# Changing base number for float's exponent in Go?

How do you change the base of float’s exponent in Go from base10 to base5/8/16 or any base number system? Data type is `float32/float64` of course.

Given that the mathematical equations is:

``````B^y = 10^x
y = x*logB(10)  --- [1]

∴,
base5:  y = x*log5(10)
base8:  y = x*log8(10)
base16: y = x*log16(10)
``````
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In a literal you mean? I doubt you can change that.

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Yes. It’s for changing the entire float number (default is base10) to baseX, in case the number is huge and represented in exponent form.

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`math` package has a `log2` function, have you tried with the following mathematical model with rounding to the nearest number?

``````B^y = 10^x
y = x*logB(10)  --- [1]

From [1],
y = ‖x*(log2(10) / log2(B))‖
y = ‖x*c, c = log2(10) / log2(B)‖    --- [2]

∴,
base2,
y = x*c, c = log2(10) / log2(2)
y = x*c, c = log2(10)
y = ‖x*log2(10)‖

base5,
y = x*log5(10)
y = ‖x*c, c = log2(10) / log2(5)‖

base8,
y = x*log8(10)
y = x*c, c = log2(10) / log2(8)
y = ‖x*c, c = log2(10) / 3‖

base16,
y = x*log16(10)
y = x*c, c = log2(10) / log2(16)
y = ‖x*c, c = log2(10) / 4‖
``````

There are 2 calculation stages:

1. calculate the `c` constant based on the target base `B`.
2. calculate the `y` with the given `x`.

The division op’ cost is quite expensive for calculating `c`. A pre-built lookup table is one way to mitigate all divisions to multiplication.

On code, it should looks something like this (untested):

``````func ExponentToBase(base uint, x float64) float64 {
var c float64

switch {
case x == 0:
return 0 // indice 0 is always equal to 0 regardless base
case base == 0:
panic("base cannot be 0")// base cannot be 0
case base == 1:
panic("base cannot be 1") // log2(1) is 0 and that means log2(10) is divided by 0
case base == 2:
c = ... // lookup pre-calculated log2(10)
case base == 3:
c = ... // lookup
...
case base == 8:
c = ... // lookup pre-calculated log2(10) / 3
...
case base == 16:
c = ... // lookup pre-calculated log2(10) / 4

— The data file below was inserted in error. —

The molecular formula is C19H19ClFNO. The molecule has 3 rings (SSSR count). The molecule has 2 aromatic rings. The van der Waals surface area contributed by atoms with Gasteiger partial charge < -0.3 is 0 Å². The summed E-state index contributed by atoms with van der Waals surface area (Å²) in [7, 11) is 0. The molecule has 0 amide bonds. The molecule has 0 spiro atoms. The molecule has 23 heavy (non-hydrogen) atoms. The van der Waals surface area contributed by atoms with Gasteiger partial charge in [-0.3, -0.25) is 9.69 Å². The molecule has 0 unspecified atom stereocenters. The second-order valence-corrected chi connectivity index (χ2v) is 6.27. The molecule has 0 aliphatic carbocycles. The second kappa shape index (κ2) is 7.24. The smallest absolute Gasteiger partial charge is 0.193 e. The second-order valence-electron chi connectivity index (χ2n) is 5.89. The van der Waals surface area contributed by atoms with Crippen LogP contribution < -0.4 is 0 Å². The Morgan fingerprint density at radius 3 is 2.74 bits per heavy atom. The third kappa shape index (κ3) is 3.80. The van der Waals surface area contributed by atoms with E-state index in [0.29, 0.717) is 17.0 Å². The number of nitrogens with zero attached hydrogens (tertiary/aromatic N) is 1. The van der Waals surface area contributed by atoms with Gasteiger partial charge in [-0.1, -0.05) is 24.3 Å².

...
default:
c = math.log2(10) / math.log2(float64(base)) // calculate constant as last resort
}
return math.Round(x*c)
}
``````
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Go 1.13 has base 16 (hex) float literals.

A hexadecimal floating-point literal consists of a `0x` or `0X` prefix, an integer part (hexadecimal digits), a radix point, a fractional part (hexadecimal digits), and an exponent part ( `p` or `P` followed by an optional sign and decimal digits). One of the integer part or the fractional part may be elided; the radix point may be elided as well, but the exponent part is required. (This syntax matches the one given in IEEE 754-2008 §5.12.3.) An exponent value exp scales the mantissa (integer and fractional part) by 2exp.

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Thanks @calmh. No worries about literal parsing. It is the computational world that is worrying for me.

I tested on my side using the ISO6093NR3 notation, looks good so far and you’re right, the division computation is very costly.

``````func ExponentToBase(base uint, x float64) uint64 {
var c float64

switch {
case x == 0:
return 1 // x^0 = y^0 = 1
case base == 0:
panic("base cannot be 0")// base cannot be 0
case base == 1:
panic("base cannot be 1") // log2(1) = 0. ∴, log2(10) / 0
case base == 2:
c = 3.321928094887362 //  log2(10)
case base == 8:
c = 1.1073093649624541 // log2(10) / 3
case base == 10:
return uint64(x)
case base == 16:
c = 0.8304820237218405 // log2(10) / 4
default:
c = math.log2(10) / math.log2(float64(base)) // calculate
}
return uint64(math.Round(x*c))
}
``````

I also created the anti-log using the same pattern. However, it was `c'` is now `1/c`

``````func BaseToExponent(base uint, x float64) uint64 {
var c float64

switch {
case x == 0:
return 1 // x^0 = y^0 = 1
case base == 0:
panic("base cannot be 0")// base cannot be 0
case base == 1:
panic("base cannot be 1") // log2(1) = 0. ∴, log2(10) / 0
case base == 2:
c = 0.3010299956639812 //  1 / log2(10)
case base == 8:
c = 0.9030899869919435 // 3 / log2(10)
case base == 10:
return uint64(x)
case base == 16:
c = 1.2041199826559248 // 4 / log2(10)
default:
c = math.log2(float64(base)) / math.log2(10)  // calculate
}
return uint64(math.Round(x*c))
}
``````

Looks good so far. Will work on reducing the division cost.

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I’ll close this topic since we got an answer and reducing division cost is an optimization that can be done later. All good and thank you!

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